Russian President Vladimir Putin has rejected a proposal by South Korea's president, Moon Jae In, to deal with North Korea's latest missile tests by cutting off the country's oil supplies.
"We should not act out of emotions and push North Korea into a dead end," Putin told reporters at a joint press conference with Moon. "We must act with calm and avoid steps that could raise tensions."
He is not wrong. But Moscow's inability or unwillingness to pursue its own diplomatic efforts with Pyongyang have rendered Putin's calls for a political solution toothless.
Putin also met with Japan Prime Minister Shinzo Abe yesterday, and he declared afterward that Abe and he "decisively condemned" North Korea's missile tests.
Russia and Japan have been engaged in a different diplomatic effort, aiming to end their World War 2 hostilities. (The fighting stopped in 1945, but the two nations never formally reached a peace.) In addition to discussing a peace treaty, Putin and Abe talked about joint economic activities in the disputed Northern Territories, Japanese islands captured by Soviet forces at the end of World War 2.
Meanwhile, Admiral Scott Swift, the commander of the U.S. Pacific Fleet, claimed this week that America's North Korean strategy of sanctions and diplomacy has worked so far.
"I say it has worked because we are not at war," he told The Washington Post, insisting the U.S. had not foreclosed on diplomacy even as "all options are on the table."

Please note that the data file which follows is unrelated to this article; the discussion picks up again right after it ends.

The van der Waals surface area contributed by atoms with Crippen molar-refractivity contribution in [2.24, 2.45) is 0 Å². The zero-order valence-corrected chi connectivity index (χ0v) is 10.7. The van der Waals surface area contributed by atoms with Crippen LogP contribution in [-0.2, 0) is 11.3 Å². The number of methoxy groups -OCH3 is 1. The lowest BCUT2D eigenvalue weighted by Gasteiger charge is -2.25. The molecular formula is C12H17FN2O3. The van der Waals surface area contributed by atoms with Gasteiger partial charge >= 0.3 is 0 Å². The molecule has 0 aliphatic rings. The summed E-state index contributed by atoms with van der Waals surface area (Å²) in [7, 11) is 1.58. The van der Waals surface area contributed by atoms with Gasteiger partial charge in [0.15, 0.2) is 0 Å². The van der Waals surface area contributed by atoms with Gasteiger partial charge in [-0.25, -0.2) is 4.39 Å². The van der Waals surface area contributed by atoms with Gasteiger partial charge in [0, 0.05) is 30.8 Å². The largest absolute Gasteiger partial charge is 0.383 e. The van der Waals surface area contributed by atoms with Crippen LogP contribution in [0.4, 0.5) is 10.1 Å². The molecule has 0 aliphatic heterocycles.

That's all well and good, but the U.S.'s best move may be not to play. Every other country in the six-party talks with North Korea that collapsed in 2009—South Korea, Russia, Japan, and China—should have more incentive to pursue a diplomatic solution than the United States does. Their stake in regional security and stability is much bigger than America's.
But the U.S. made itself a guarantor of global security after World War 2, effectively taking responsibility for those regional stakes. Were North Korea to launch a nuclear warhead at an American ally or outpost, the U.S. is still capable of the "assured destruction" portion of the "mutually assured destruction" policy that kept the Cold War free of nuclear strikes. That's not so for the countries in the region.
Returning the responsibility for regional security to regional actors would be a much more powerful alternative to sanctions, military exercises, and other sorts of pressure that can only make armed conflict more likely.